Other stories include Dominic Bearcroft’s popular tavern — known for its juicy crabs — in a building right across from City Hall. Bearcroft was one of the first African Americans to get a business license in the city.

“One of the things you figure out very quickly about these individuals is that their lives were very complex,” Chapman said. “The things that they had to deal with, the hoops they had to jump through is all very humbling.”

Alexandria’s slave trade peaked between 1820 and the start of the Civil War, Chapman said.

“Prior to that we were a colonial town,” he said. “There was slave trading as early as the 1700s, but the peak of it was when Franklin and Armfield put down roots here, establishing the slave trade and really blowing up their business. During the 1800s they were one of the top slave traders in the nation.”

The Freedom House Museum now occupies the former Franklin and Armfield headquarters.

“Alexandria became a haven for African Americans to escape the south, and we had an influx of African Americans toward the back end of the Civil War,” Chapman said. “After the Civil War, Alexandria had segregated areas of town and segregated schools.”

Fraternal organizations grew and prospered over the years, including Universal Lodge 1, and so did church groups and later the Departmental Progressive Club.

“We’re not a perfect community,” Chapman said. “We still have folks that are still struggling in school, particularly certain racial and ethnic classes. There are certain groups that are still struggling a little bit more with a lower standard of living, and it’s frankly reflective of what we’re seeing across the nation. We still have a ways to go, even though we want to be a progressive and inclusive community.”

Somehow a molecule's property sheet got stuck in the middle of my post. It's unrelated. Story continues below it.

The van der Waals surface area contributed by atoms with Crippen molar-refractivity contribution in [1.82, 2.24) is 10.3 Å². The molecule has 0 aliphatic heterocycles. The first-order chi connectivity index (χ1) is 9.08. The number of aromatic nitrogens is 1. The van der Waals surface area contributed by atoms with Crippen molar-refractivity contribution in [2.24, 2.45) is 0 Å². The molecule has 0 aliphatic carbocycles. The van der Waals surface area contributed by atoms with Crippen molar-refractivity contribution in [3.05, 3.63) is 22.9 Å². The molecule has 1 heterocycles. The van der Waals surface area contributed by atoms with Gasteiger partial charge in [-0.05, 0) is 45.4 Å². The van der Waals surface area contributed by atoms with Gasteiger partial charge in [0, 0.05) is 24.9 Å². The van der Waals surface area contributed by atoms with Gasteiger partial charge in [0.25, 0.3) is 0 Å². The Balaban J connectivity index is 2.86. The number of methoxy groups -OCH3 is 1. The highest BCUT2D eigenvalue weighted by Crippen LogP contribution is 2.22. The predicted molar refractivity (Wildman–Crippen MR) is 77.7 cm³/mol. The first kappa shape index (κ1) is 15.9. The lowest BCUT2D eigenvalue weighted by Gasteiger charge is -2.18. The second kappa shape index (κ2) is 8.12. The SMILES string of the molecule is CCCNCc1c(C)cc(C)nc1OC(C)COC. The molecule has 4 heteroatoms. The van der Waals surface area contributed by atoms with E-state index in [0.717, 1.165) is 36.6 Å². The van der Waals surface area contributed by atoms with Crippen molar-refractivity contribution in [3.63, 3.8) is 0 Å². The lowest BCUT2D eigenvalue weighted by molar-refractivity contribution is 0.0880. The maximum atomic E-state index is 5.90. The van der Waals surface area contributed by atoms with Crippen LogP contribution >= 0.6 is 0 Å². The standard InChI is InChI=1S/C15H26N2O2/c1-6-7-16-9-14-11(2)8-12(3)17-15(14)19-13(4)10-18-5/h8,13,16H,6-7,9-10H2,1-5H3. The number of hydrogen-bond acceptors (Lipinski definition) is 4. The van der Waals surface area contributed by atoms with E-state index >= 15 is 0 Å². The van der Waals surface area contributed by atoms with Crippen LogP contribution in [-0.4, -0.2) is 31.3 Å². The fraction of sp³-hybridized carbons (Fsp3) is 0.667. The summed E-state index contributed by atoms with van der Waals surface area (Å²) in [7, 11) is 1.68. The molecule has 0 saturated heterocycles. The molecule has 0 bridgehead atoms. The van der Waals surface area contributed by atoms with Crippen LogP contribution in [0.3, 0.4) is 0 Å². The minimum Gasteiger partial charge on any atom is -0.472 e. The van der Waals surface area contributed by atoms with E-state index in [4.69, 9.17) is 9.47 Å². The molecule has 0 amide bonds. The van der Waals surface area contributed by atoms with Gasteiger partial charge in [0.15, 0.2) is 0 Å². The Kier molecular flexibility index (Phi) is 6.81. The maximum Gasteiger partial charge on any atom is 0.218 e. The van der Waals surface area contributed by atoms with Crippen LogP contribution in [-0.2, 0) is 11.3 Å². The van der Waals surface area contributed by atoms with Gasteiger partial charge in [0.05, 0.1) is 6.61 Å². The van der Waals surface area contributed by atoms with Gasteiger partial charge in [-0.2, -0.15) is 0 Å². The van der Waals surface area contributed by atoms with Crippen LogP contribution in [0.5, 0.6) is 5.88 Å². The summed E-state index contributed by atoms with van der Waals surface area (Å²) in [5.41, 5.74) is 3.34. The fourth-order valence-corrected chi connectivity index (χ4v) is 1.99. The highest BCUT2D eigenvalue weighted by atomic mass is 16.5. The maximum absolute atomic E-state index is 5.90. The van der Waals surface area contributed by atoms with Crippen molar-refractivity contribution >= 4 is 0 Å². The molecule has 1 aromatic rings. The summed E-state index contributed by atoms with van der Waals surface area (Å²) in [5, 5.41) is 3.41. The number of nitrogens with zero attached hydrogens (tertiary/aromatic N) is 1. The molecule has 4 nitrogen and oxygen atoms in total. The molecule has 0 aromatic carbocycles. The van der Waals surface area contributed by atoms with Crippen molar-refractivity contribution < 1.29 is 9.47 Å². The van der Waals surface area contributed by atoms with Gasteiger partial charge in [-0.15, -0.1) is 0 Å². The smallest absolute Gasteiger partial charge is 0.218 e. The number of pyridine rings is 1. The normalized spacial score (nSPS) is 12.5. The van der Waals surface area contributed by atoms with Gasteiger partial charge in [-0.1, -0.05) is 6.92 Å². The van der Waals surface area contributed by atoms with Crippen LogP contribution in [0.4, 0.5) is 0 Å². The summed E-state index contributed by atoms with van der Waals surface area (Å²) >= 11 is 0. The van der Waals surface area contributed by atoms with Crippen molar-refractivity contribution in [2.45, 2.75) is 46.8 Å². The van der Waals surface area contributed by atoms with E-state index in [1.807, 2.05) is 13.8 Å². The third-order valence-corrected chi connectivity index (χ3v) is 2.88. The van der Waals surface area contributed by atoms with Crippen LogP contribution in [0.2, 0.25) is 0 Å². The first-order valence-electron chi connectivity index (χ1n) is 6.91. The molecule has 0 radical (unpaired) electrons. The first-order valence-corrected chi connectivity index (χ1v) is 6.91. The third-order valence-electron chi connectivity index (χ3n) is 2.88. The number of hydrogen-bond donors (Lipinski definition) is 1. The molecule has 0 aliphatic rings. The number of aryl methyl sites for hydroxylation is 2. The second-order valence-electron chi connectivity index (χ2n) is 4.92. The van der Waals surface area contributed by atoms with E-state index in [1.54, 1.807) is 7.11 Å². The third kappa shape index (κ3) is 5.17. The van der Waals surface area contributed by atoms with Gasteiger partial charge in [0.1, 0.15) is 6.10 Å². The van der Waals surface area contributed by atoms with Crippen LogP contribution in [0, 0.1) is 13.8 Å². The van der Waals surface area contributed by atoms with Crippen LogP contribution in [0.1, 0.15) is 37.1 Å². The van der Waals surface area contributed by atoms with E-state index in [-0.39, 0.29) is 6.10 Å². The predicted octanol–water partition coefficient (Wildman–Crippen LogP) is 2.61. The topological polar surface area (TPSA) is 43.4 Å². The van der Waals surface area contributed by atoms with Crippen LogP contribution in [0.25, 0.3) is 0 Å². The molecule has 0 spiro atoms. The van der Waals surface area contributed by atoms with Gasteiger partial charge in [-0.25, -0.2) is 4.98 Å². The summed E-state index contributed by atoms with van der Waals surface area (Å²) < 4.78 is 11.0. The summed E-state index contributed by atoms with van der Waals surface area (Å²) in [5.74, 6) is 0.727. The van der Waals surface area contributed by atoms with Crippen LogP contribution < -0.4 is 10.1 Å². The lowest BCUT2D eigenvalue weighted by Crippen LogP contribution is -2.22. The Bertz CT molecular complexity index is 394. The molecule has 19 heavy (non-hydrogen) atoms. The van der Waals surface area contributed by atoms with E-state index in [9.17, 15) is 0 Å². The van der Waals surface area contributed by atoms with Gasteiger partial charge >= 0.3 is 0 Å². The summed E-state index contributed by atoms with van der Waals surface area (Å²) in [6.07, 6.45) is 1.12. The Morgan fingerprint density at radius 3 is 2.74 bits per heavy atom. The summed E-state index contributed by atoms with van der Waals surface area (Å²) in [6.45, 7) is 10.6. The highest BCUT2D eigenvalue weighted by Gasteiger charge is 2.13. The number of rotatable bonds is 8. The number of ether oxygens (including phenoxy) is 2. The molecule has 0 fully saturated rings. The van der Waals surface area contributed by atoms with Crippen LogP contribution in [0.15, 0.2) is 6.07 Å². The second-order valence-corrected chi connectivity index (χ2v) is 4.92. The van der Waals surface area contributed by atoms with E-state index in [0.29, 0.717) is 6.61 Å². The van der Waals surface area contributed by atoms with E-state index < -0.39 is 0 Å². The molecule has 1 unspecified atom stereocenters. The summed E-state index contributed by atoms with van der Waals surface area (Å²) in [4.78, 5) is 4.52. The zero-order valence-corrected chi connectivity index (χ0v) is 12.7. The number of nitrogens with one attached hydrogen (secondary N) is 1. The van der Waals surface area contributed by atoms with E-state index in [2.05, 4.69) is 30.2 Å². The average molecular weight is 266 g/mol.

Photo via Manumission Tour Company/Facebook

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Morning Notes

ACT for Alexandria Calls COVID-19 a Racial Issue, Sends $900K to Nonprofits — “To work towards a community where all Alexandrians have an equal chance of living prosperous, fulfilling lives, we must work together to address systemic racism. That is a tall order. But together we can make a difference. Your support of the ACT Now COVID-19 Response Fund is an important step. That support allows our community to better respond to the needs of our neighbors facing overwhelming challenges.” [ACT for Alexandria]

Beyer Finds Fault in Indicted Fairfax County Police Officer — “This officer’s actions were unjustified, and he failed his oath to protect and serve. Body-worn camera footage clearly shows he escalated the situation with unnecessary violence against an unarmed black man.” [Twitter]

Police Disproportionately Use Force Against Black Alexandrians — ” Force is used against black males more than any other group, according to numbers compiled by the police department and acquired through a public-records request… In the most recent report, which covers 2019, 54 percent of the instances of use of force was against African Americans. That’s significantly higher than the black population in Alexandria, which is 23 percent.” [Gazette]

Alexandria Black History Museum Executive Director Makes Statement on George Floyd’s Death — “All keepers of African American heritage pledge to forever say George Floyd’s name, preserve the history he represents, and educate the public about the millions of brilliant minds lost to hate in America.” [Zebra]

Alfred Street Baptist Church Pastor Marchin in D.C. on Sunday with NAACP — “We want to personally invite ALL believers to join Pastor Wesley and the Alfred Street Baptist Church in Collaboration with the NAACP for a Prayer Walk for Peace and Justice on this Sunday, June 14 starting at 6am ET. We’re gathering at the NAAMHC and walking to the newly named Black Lives Plaza, NW in Washington, DC. Visit our website to register.” [Facebook]